Chevy P1345 Engine Code: Diagnosis & Repair

Jake Mayock

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Receiving a P1345 code on your Chevy or GMC vehicle will read out as “Crankshaft Position-Camshaft Position Correlation”. While this error code can be caused by a faulty camshaft position sensor (CMP) or crankshaft position sensor (CPS), the issue a lot of the time relates to engine timing. On older Chevy engines, specifically the 5.7 Vortec, for which this code is most common, the problem generally stems from the Distributor positioning.

Crankshaft Position to Camshaft Position Correlation

On newer vehicles, the engines adjust the timing themselves. Therefore if you’re experiencing poor timing or a rough running engine, you’re more likely to have a faulty CPS or CMP and get engine code P0340 or P0355. Replacing the bad sensor will usually do the trick if this is the case. On the 5.7 Vortec however, engine timing can require manually adjustment when it gets out of spec, and poor timing is the main cause of the P1345 engine code.

What Causes the P1345 Engine Code?

The crankshaft and camshaft position sensor both work in conjunction with the ECM to control engine timing. When one of these sensors goes bad or fails, inaccurate positioning signals are fed to the ECM. Because the crankshaft and camshaft work cohesively together, an inaccurate signal will cause the two to fall out of sync. This is referred to as engine timing, and when they are out of sync, you have bad timing which causes the engine to run poorly.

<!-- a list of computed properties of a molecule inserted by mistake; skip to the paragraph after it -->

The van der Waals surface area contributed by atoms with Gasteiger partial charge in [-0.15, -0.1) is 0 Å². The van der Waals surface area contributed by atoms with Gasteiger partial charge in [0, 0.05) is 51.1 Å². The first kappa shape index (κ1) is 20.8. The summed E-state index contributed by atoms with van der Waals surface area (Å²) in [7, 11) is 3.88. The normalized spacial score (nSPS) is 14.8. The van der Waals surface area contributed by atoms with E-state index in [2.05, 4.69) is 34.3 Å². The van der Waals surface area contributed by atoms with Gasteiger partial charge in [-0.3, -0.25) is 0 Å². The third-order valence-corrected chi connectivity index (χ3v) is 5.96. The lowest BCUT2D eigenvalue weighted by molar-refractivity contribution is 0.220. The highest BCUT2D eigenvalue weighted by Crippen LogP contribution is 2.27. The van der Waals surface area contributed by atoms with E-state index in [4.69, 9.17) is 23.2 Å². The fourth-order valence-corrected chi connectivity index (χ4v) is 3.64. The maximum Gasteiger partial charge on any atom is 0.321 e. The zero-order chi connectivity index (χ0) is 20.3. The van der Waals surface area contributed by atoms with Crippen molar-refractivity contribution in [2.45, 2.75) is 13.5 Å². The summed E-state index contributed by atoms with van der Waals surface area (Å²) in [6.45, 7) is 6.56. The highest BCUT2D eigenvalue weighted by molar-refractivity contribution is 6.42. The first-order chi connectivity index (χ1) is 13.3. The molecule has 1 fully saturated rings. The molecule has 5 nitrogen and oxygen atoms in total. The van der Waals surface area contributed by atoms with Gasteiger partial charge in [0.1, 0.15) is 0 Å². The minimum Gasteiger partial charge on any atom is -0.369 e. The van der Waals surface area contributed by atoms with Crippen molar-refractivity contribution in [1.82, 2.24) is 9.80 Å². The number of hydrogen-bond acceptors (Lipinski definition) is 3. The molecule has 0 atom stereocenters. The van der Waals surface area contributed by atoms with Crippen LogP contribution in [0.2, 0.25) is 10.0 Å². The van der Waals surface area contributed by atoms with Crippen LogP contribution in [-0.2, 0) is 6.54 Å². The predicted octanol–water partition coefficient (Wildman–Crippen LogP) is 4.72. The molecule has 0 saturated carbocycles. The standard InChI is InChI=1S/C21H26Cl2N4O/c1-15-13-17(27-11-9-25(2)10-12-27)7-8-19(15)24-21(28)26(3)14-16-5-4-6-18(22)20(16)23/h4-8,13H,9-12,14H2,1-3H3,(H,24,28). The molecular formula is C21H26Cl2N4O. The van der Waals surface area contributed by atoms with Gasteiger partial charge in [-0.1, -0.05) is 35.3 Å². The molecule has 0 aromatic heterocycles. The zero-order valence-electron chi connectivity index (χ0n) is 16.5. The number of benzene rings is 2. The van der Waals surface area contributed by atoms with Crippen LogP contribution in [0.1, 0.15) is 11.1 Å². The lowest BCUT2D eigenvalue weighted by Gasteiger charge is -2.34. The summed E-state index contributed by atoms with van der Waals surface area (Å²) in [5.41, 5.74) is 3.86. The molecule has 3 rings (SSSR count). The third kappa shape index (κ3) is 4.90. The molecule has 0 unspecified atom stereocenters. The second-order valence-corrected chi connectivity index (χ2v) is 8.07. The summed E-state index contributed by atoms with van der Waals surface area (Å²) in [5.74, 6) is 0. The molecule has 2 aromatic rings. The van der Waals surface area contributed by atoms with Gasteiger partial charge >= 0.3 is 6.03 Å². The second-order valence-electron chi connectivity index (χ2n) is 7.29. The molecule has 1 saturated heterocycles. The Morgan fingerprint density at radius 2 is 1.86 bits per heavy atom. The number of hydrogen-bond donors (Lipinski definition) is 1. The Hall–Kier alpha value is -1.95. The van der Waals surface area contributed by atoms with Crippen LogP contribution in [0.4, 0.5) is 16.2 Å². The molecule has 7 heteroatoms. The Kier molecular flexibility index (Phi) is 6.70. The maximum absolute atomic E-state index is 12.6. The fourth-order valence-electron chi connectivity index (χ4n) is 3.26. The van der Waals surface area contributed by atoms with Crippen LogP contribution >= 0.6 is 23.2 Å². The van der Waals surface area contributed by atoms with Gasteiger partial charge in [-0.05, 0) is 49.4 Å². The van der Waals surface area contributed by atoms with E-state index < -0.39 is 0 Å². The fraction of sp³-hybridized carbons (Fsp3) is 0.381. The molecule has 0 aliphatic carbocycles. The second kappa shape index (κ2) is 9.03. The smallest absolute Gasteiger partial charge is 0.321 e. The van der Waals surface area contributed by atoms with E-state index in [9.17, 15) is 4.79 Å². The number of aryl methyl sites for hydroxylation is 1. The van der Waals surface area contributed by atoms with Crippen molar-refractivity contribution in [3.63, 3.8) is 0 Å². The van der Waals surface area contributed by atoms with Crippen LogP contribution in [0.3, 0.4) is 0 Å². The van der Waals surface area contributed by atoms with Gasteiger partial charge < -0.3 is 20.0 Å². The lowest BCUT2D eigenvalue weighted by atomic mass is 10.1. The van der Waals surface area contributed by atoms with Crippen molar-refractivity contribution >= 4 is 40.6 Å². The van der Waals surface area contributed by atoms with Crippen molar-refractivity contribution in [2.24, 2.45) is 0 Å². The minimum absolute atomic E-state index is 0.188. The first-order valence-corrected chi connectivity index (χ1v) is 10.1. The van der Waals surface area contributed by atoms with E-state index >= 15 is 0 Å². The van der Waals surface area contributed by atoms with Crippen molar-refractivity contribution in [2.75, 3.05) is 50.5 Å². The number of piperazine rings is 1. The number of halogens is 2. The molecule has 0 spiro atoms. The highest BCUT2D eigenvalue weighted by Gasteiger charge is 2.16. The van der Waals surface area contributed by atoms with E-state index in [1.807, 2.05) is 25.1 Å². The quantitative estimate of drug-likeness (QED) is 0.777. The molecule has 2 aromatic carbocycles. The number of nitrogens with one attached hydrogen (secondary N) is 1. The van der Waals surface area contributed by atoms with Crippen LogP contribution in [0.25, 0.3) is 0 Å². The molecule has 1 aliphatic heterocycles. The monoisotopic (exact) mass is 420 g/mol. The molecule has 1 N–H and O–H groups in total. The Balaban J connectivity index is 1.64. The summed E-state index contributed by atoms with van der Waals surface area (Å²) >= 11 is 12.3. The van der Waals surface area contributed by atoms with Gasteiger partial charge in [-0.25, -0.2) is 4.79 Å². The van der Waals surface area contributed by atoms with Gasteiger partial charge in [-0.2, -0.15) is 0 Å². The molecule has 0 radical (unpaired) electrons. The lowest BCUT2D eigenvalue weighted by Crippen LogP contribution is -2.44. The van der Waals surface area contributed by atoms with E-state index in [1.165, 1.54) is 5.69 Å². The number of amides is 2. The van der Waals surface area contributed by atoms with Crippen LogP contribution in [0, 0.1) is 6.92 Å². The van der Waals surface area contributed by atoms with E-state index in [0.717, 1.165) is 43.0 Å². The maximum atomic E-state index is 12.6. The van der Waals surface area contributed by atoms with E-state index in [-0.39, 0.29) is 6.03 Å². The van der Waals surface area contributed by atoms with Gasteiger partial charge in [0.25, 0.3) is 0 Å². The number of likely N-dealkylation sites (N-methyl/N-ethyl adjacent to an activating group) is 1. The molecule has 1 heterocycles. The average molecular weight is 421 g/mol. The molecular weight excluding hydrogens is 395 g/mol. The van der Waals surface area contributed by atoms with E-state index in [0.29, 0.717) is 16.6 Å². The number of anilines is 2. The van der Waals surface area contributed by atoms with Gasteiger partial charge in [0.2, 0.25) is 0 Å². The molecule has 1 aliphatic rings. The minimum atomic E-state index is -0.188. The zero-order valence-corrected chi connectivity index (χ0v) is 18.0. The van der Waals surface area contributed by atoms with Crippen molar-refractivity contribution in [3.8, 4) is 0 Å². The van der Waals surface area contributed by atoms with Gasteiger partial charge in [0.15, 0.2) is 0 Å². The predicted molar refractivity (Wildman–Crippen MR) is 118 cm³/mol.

While a failed CPS or CMP can cause a P1345 code, it is usually easier diagnosed as you will likely also receive an engine code for whichever sensor has failed. Additionally, you can easily inspect both of these sensors to insure they aren’t gunked with oil or have bad connections.

A P1345 code is most common among Chevy’s 5.7L Vortec engine along with other late-90’s and earlier engines. On these older vehicles, the P1345 is most commonly caused by the distributor.


  • Rough idle, stalls out at idle
  • Engine runs very poorly
  • Engine hard starts or no starts
  • Cylinder misfires
  • Ticking noise from the engine

Chevy P1345 Causes

  • Faulty camshaft position sensor (CMP) (P0340 code)
  • Faulty crankshaft position sensor (CPS) (P0355 code)
  • Stretched timing chain
  • Incorrect distributor positioning or bad distributor
  • Bad wire hardness connection (can get burned or become frayed)

How to Fix the Distributor

Distributors are electrical boxes that transfer current to ignition coils so that the ignition coils can allow the spark plugs to fire. The distributor is responsible for making sure the current is delivered to the proper coil in the correct firing order and for the proper amount of time. The distributor has a rotating arm inside of it which spins around and provides the current to the proper ignition coils.

If a distributor fails or the gear inside of it goes bad, the rotating arm will not deliver current to the right coil at the right time. The result is misfires and the engine timing getting all out of whack.

If you have a bad distributor, you will need to replace it. If you just replaced your distributor and you’re still getting the P1345 code, your distributor positioning is likely off. Because of the spinning rotor arm inside, the distributor needs to be properly aligned where the rotor points directly at the first cylinder’s respective coil in the timing sequence.